Science, policy, and economics
November 14, 2013  

I’ve seen a lot of defenses of economics as a science in the past year. The best of the bunch is by Robert Shiller, one of the winners of this year’s “Nobel Prize” in Economics.

This all takes place in the context of recent developments like the controversy over the Reinhart-Rogoff paper, “Growth in the Time of Debt”, that had been used to argue for fiscal austerity, or the work that shows that free trade harms labor and advantages capital (contrary to conventional economic wisdom).

Shiller’s position is that economics has some science as well as a lot of non-science, which he hopes will eventually be crowded out. I think that’s true of a lot of fields, including my own field of computer science. Economics has the additional handicap of politics, that is, policy makers want the veneer of “economics” to validate their policy choices, regardless of what economic science says. There’s a market for anti-science economics.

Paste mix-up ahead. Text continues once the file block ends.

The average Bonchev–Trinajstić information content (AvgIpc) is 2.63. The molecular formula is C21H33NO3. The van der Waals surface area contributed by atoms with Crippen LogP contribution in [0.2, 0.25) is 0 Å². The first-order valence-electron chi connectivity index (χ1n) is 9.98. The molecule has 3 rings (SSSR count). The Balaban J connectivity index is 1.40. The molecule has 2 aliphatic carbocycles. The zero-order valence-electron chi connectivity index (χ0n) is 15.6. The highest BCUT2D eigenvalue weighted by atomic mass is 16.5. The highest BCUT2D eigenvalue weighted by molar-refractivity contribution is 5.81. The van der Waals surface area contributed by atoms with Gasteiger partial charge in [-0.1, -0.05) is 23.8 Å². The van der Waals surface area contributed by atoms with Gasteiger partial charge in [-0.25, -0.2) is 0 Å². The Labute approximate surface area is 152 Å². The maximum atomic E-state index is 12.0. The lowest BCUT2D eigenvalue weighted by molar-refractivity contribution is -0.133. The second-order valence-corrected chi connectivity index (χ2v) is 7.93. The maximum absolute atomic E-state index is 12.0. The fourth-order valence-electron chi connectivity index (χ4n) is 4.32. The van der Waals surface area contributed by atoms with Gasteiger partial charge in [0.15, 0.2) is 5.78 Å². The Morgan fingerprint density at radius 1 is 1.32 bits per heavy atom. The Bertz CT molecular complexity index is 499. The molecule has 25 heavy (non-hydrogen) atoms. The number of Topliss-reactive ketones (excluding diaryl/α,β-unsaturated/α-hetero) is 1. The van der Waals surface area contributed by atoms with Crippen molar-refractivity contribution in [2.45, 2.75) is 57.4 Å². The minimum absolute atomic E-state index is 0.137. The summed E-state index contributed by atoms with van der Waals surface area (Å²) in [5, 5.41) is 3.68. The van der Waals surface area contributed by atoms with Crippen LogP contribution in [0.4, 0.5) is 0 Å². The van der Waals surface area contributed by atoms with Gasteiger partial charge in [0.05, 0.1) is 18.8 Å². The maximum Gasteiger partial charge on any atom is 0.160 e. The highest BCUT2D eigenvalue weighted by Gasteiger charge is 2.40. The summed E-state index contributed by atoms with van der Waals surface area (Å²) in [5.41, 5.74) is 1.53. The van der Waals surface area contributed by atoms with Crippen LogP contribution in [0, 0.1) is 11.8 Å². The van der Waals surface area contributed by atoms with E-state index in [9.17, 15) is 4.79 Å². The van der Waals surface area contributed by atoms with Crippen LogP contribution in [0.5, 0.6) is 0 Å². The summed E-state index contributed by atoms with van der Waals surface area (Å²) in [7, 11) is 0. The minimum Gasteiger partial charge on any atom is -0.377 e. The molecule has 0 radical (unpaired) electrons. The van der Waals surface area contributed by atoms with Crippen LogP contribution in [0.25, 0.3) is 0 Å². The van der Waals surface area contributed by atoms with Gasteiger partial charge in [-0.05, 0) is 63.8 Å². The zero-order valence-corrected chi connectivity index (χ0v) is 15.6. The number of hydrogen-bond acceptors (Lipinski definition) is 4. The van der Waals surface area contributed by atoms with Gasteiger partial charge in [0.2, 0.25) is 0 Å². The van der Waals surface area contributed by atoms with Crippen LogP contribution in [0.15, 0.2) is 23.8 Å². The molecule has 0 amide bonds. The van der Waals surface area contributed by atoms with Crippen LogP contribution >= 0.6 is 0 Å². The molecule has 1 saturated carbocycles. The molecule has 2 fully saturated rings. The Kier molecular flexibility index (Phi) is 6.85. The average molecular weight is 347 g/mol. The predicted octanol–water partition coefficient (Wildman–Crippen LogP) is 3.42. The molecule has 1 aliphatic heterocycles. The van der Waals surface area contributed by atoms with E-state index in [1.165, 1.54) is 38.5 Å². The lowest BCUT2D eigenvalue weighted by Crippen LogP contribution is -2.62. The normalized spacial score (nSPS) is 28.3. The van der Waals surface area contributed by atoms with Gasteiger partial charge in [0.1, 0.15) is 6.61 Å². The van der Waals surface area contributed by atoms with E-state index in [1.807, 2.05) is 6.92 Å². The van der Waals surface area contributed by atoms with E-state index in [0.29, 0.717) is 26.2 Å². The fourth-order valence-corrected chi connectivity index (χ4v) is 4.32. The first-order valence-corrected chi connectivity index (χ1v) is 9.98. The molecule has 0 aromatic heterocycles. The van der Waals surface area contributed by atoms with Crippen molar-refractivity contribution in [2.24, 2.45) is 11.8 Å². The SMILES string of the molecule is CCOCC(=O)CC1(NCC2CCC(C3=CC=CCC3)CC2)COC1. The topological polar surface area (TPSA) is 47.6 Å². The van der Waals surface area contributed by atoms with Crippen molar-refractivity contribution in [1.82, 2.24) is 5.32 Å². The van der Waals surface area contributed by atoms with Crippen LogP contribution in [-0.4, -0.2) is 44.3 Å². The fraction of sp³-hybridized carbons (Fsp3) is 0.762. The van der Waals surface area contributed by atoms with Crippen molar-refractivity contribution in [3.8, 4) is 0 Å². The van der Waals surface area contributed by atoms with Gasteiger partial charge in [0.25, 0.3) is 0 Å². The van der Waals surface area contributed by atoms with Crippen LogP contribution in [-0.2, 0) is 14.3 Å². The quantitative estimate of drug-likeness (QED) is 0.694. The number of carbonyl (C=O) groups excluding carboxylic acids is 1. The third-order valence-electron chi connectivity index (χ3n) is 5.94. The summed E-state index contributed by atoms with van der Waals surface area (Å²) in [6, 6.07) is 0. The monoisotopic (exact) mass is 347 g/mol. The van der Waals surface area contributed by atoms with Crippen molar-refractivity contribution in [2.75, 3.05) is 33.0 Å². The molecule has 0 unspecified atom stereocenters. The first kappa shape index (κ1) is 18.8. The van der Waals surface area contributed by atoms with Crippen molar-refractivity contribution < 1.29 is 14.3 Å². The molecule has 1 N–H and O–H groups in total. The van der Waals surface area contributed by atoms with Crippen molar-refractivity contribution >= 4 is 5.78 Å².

What I would like to see is for economists to put science directly in policy. Policy should be used to conduct economic science.

For example, in the US tech industry, immigration policy is controversial. Some people say that we don’t have enough native talent and we need more immigrants, and others say that the purpose of the H-1B program is just to get cheap labor. A scientific immigration policy should try to answer these questions. It would be constructive to modify the current H-1B program to do a randomized trial: after awarding visas by the usual process, convert half of them to green cards at random, and study the results. Do H-1B holders stay with companies longer than green card holders? Who gets paid more, over time? Is there a company-wide or industry-wide effect?

I’m sure that a real economist could design a better experiment. If economics as a whole wants to be seen as a science, at a minimum they should have testable hypotheses, and they should actively pursue tests via policy.